Friday, November 6th 2015
On October 9, 2015, Greg Scarlatoiu, the executive director of the Committee for Human Rights in North Korea, posted a report, “Muddying the Waters: North Korea’s Deceptive Media Offensive,” on his organization’s website. He refuted North Korean charges of the kidnapping of a waitress at a North Korean state-owned restaurant in Phnom Penh, using the case study to reveal the larger “media offensive” and disinformation that serve the purposes of the North Korean regime.
By offering this story to a prominent U.S. media organization, the North Korean authorities likely attempted to counter efforts by the UN and the international community to focus attention on South Korean nationals and citizens of other countries abducted by North Korea. * * * * *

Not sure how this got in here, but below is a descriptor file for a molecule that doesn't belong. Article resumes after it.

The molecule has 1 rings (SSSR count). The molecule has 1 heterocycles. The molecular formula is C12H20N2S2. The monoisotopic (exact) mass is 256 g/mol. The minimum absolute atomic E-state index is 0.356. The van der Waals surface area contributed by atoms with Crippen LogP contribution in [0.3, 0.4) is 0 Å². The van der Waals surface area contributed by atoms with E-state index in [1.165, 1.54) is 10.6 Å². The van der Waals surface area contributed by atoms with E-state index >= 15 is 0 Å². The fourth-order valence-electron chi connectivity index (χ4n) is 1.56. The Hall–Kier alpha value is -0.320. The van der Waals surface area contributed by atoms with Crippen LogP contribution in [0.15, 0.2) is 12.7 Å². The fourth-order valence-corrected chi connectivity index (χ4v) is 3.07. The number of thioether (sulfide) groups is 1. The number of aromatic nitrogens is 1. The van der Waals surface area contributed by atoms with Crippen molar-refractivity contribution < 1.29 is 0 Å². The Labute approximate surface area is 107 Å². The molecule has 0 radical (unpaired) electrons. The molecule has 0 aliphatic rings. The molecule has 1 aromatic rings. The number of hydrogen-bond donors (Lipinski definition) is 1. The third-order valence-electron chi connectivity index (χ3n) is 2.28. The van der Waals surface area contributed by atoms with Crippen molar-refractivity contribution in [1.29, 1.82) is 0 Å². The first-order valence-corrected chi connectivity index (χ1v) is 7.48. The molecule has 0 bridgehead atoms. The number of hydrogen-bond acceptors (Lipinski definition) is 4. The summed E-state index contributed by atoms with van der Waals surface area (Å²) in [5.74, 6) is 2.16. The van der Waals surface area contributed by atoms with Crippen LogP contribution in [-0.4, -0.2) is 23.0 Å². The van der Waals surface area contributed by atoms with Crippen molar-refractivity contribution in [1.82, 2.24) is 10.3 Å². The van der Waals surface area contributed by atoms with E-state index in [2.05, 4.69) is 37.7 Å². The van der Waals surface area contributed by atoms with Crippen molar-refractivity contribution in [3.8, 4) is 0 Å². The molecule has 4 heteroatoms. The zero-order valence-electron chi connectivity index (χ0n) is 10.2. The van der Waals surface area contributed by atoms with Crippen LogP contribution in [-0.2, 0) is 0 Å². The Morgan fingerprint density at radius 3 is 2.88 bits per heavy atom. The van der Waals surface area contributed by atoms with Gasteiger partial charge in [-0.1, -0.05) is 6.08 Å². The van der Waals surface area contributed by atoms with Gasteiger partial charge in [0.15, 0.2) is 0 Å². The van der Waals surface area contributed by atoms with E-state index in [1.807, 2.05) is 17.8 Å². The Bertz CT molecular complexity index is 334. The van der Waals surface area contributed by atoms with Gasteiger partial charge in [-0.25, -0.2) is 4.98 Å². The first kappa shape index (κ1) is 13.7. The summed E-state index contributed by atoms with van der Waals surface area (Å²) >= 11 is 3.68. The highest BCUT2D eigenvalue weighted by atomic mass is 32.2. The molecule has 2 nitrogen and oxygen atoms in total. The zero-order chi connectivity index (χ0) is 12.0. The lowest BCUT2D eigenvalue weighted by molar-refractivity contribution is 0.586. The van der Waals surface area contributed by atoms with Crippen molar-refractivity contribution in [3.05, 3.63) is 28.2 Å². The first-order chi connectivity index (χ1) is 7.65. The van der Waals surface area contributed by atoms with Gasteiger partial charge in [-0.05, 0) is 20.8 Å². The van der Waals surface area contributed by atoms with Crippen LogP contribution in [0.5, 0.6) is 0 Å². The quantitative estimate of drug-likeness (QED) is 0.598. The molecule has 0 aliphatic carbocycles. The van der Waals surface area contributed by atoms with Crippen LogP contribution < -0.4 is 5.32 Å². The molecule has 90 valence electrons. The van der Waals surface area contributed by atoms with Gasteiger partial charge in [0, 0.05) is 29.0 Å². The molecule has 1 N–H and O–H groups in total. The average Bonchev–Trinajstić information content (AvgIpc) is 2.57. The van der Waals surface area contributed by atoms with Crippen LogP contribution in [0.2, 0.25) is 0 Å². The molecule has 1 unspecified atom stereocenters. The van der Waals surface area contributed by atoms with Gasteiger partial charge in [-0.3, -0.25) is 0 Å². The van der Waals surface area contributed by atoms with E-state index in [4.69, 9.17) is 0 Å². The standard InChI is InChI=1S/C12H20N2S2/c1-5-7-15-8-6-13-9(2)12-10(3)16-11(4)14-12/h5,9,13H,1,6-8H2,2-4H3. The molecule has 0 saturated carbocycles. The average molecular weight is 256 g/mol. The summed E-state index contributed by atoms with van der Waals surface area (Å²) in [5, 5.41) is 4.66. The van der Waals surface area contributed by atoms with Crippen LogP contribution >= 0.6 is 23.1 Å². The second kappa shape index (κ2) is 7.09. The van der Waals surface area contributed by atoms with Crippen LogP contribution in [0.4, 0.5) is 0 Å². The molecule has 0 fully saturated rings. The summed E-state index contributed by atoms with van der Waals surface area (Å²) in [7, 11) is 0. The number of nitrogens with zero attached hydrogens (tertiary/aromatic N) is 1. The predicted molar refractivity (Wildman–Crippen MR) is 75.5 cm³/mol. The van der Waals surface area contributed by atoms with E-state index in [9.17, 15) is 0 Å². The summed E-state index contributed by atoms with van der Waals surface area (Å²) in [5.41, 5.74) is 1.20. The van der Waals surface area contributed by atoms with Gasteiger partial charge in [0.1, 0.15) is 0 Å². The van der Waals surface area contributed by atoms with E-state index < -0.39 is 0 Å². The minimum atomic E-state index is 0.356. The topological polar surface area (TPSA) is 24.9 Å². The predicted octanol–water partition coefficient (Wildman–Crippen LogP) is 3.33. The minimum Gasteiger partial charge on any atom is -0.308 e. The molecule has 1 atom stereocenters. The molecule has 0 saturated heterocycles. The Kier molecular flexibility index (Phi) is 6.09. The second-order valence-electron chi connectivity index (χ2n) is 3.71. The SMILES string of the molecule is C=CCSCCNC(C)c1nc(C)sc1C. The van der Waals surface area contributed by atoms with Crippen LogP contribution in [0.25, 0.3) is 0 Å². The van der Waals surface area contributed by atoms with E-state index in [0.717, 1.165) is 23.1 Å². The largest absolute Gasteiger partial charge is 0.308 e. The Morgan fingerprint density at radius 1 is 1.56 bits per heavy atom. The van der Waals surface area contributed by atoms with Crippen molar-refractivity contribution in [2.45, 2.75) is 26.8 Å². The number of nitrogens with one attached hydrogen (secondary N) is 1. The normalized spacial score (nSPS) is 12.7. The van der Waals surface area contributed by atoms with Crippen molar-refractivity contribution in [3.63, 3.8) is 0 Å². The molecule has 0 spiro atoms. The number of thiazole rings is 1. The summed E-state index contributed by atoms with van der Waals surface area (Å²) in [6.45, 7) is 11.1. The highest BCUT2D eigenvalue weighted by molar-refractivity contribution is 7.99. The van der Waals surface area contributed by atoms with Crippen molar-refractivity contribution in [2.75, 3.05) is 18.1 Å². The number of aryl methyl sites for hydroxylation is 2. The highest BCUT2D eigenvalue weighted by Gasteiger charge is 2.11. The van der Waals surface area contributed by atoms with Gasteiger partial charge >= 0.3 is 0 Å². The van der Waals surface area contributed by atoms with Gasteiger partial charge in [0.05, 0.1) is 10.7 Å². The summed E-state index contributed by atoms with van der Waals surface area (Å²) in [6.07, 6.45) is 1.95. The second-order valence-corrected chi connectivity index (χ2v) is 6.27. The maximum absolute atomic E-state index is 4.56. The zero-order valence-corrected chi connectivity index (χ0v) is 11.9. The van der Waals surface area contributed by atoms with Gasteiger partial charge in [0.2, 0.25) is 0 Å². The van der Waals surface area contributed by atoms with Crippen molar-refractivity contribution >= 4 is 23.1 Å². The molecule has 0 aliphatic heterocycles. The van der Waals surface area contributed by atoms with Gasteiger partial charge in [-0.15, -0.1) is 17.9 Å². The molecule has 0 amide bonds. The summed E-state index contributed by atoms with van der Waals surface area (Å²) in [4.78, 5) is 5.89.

On the upside, the North Korean regime’s approach to human rights has surely changed post-UN COI. [Editor’s note: the February, 2014, report of the United Nations Commission of Inquiry] Its fundamental strategic stance on human rights used to be utter neglect. Always overshadowed by nukes and missiles, human rights would easily disappear off the radar screen of the international community, so the Kim regime knew there wasn’t much to worry about. Post-UN COI, even the North Korean regime has come to the realization that human rights is here to stay, and it can no longer just ignore attempts by UN agencies, foreign government agencies, and international NGOs to shed light on its abysmal human rights situation. Pursuant to the findings of the UN COI, North Korea is no longer seen as a bizarre relic of the Cold War, but as a post-communist, post-industrial, dynastic kleptocracy that is subjecting its own people to crimes against humanity in order to maintain its grip on power.
On the downside, North Korean attempts to compromise witnesses and muddy the waters by misleading foreign media organizations will continue.